Thursday, November 24 - Asteroid Pallas Changes Course (overnight)

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On Thursday, November 24, the main belt asteroid designated (2) Pallas will cease its eastward motion through the stars of Canis Major and commence a westerly retrograde loop that will last until February, 2023. Tonight, the magnitude 8.2 minor planet will rise in late evening and remain visible all night long in a backyard telescope (green circle), positioned close to the midpoint between the big dog’s two bright tail stars Aludra and Wezen.

Monday, November 28 - Young Crescent Moon near Saturn (evening)

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As the sky darkens during evening on Monday, November 28, the yellowish dot of Saturn will be positioned more than a palm’s width to the upper left (or 7 degrees to the celestial northeast) of the young crescent moon in the southern sky. By the time the moon sets in the west around 9:30 p.m. local time, its orbital motion will have carried it a bit closer to Saturn. On Tuesday evening, the moon will shine farther to Saturn’s upper left.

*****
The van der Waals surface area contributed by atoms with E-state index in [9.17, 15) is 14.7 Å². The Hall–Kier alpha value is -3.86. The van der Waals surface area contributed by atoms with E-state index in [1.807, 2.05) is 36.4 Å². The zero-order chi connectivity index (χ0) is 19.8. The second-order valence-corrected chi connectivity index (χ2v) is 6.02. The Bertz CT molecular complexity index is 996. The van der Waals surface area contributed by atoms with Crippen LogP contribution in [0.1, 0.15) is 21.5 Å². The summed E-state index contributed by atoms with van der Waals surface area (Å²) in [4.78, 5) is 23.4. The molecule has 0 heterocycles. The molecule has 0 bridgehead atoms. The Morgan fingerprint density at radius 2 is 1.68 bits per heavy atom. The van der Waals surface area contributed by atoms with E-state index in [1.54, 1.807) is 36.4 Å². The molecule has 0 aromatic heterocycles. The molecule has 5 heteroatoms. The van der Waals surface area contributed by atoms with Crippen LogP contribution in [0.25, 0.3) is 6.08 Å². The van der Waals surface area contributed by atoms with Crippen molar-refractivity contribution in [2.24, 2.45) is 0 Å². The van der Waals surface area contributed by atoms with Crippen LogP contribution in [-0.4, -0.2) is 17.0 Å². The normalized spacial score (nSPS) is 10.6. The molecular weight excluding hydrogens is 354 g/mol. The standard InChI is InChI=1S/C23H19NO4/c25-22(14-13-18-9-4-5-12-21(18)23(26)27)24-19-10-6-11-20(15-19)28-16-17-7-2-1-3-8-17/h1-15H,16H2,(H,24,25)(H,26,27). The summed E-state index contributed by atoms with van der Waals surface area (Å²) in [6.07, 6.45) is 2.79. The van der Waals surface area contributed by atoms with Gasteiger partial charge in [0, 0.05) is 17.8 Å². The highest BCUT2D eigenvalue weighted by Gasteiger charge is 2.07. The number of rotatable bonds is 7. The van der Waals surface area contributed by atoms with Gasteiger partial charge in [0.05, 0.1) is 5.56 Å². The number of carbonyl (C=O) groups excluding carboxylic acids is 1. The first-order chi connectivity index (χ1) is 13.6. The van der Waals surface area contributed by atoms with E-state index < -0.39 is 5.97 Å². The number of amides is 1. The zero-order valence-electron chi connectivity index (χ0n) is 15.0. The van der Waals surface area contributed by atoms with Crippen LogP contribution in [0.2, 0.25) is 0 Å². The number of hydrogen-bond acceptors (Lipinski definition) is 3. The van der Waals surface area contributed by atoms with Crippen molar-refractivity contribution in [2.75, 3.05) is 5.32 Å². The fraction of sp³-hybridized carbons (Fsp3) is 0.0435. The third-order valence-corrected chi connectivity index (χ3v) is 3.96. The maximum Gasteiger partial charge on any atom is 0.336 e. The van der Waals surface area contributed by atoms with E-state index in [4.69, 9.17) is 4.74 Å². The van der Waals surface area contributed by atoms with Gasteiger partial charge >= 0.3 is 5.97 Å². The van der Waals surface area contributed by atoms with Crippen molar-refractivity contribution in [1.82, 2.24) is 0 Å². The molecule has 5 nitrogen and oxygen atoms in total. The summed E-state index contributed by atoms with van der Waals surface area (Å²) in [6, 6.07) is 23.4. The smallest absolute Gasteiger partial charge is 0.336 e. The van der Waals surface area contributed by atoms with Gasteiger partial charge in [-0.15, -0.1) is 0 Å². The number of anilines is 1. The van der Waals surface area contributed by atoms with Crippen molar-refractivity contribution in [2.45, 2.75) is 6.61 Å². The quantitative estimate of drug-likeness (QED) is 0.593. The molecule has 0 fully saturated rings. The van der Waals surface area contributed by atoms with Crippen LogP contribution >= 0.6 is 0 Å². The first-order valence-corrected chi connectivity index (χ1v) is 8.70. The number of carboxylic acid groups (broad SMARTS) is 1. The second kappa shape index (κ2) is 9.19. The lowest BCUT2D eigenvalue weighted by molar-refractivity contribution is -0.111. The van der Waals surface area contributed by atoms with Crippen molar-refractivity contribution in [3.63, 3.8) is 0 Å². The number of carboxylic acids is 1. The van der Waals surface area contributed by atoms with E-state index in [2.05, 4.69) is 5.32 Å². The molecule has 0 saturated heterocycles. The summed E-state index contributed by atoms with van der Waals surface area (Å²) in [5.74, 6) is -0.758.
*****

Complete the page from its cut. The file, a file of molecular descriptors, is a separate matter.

Tuesday, November 29 - Half-moon Approaches Vesta (evening)

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In the southwestern sky on Tuesday evening, November 29, the waxing, nearly half-illuminated moon will be positioned several finger widths to the right (or 4 degrees to the celestial west) of the main belt asteroid designated (4) Vesta. That’s close enough for the magnitude 7.6 minor planet to share the view in binoculars (green circle). Skywatchers in westerly time zones will see the moon closer to Vesta. Backyard telescope users can use the double star 53 Aquarii shining just to Vesta’s north-northwest (inset) to locate the asteroid. Watch for Saturn to their lower right nearby during early evening.

Wednesday, November 30 - A Second First Quarter Moon Passes Juno (at 14:36 GMT)

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When a major lunar phase occurs very early in a calendar month, it can repeat at the end of that month. For the second time in November, the moon will complete the first quarter of its journey around Earth on Wednesday, November 30 at 9:36 a.m. EST, 6:36 a.m. PST, and 14:36 GMT. When the moon rises in the Americas during late afternoon, it will be shining in Aquarius, below and between the bright planets Jupiter and Saturn. Telescope owners (green circle) can seek out the magnitude 9.2 speck of the asteroid Juno sitting less than a lunar diameter to the moon’s lower left (or celestial south). The evenings surrounding first quarter are the best ones for seeing the lunar terrain when it is dramatically lit by low-angled sunlight, especially along the terminator, the pole-to-pole boundary that separates the moon’s lit and dark hemispheres.

Wednesday, November 30 - Mars Closest to Earth (overnight)